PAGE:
The Default Boss is the boss simply because nobody else wants to be. There is no other plausible explanation. The job is usually a "salaried" position, bestowed with the understanding (at least on the part of the corporate masters) that the Default Boss will work an infinite number of hours each week for substandard-of-living wages. Possibly, the work itself is so heinous as to be undesirable to a normal person for any amount of money so, hence, a miraculous opportunity is created for an otherwise hopeless idiot. The measure of power that accompanies the Default Boss' promotion is so miniscule as to do little to mitigate the unbridled ransacking of the Default Boss' life. Default Bosses tend to be unhappy. And tend to share.
Delegators tout "delegation" as a "management style". They are allowed to get away with this by their own bosses, almost always Delegators themselves. In reality, Delegators are lazy-ass bastards who expect their chosen victims, the "delegatees", to do their work for them while they, the Delegators, take full credit for it. They suck. Beware of doing a good job for a Delegator. There is no reward in it, only the gradual decimation of your self-esteem, which is the Delegator's game plan to keep you from escaping.
Mini-Me Bosses fervently worship the ground of their superiors, a word they take literally. There is no actual reason for them to exist, since they just parrot instructions from their immediate supervisors, a skill that became obsolete with the invention of the telephone. Mini-Me Bosses (bad news for the future of humanity) often become CEO's. Who have no actual reason to exist, either.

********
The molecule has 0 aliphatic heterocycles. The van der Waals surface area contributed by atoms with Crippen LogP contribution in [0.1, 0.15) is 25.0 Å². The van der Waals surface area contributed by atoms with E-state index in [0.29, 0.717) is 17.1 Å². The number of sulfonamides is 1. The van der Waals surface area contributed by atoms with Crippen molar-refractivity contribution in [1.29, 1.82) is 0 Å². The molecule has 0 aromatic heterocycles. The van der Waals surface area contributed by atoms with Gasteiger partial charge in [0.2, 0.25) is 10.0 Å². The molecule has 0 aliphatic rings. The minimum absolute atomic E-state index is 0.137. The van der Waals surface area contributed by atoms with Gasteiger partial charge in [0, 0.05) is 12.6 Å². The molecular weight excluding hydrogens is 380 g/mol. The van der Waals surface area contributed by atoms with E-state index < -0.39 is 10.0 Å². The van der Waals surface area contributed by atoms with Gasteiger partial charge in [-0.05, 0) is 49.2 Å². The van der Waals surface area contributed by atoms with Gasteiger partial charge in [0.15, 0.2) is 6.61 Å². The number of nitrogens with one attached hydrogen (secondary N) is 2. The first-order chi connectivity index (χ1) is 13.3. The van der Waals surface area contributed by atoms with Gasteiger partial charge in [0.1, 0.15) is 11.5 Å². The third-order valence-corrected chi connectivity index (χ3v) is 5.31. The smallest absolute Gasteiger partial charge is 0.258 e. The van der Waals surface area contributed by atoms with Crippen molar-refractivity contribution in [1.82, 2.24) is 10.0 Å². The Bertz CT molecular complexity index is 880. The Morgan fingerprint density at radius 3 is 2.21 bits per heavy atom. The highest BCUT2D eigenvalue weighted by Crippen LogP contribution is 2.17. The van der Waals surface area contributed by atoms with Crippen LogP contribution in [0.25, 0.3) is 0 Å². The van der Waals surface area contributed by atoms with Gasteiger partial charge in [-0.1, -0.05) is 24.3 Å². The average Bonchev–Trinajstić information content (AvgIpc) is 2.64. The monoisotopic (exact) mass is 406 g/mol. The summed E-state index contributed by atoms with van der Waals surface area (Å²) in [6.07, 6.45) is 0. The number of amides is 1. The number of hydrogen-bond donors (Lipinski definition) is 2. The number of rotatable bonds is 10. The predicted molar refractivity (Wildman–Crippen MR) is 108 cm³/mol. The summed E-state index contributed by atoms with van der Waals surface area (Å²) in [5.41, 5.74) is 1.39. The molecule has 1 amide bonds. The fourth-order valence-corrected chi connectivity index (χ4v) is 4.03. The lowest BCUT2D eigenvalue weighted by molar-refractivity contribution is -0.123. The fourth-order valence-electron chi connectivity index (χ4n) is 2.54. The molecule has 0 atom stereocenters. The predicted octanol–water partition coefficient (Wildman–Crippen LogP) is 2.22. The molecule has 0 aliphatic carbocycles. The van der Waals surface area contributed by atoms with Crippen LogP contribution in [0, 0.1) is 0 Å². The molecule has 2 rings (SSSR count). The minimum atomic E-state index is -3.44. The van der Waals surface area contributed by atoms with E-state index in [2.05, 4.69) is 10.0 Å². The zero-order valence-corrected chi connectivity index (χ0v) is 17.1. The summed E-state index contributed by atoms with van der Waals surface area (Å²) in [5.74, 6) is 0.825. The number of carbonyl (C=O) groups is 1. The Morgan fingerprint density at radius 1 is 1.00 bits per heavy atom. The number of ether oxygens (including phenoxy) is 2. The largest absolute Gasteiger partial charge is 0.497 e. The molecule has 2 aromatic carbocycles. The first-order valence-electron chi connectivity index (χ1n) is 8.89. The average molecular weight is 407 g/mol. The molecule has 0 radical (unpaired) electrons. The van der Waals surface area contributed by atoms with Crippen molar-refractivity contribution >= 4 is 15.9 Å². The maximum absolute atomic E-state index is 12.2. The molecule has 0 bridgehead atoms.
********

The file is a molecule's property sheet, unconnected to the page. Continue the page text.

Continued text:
The Dilettante is a fairly bright person who is only passing time as your boss until his/her performances on YouTube attract the attention of as-yet-unknown persons who recognize his/her genius and offer him/her money. This is, of course, total fantasy. Dilettantes will remain your boss, in spite of having no genuine interest whatsoever in their jobs, until they grow too old to attract anybody's attention on YouTube (unless they really are a phenomenon, in which case they will eventually compete on "America's Got Talent" and win the "aaaaw, what a cute geezer!" vote), or they decide to "sell out" and confine themselves to playing bass on "Honky Tonk Women" once a year with the band on "'60s Nite" at the company convention. Dilettantes often have messy and ill-fated affairs with much-younger, stupid people.
Morons are exactly that. They hold their positions by virtue of having some sort of certification or degree that declares them in possession of the abilities to be a boss (such as an MBA), with the same efficacy of the diploma that the Scarecrow got from the Wizard of Oz. Their abilities are as phantasmic as The Dilettante's prowess in the fine arts. American companies like to hire Morons, mainly because the people doing the hiring are also Morons and seek to validate their own suspect credentials by valuing them highly in others. Morons tend to be deeply suspicious of non-Morons. And have trouble understanding big words.
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Those are my top five, but I'd also like to give a shout-out to the Party Animal Boss and the Bat-Shit Crazy Boss.
Oh, wait. I was thinking about me.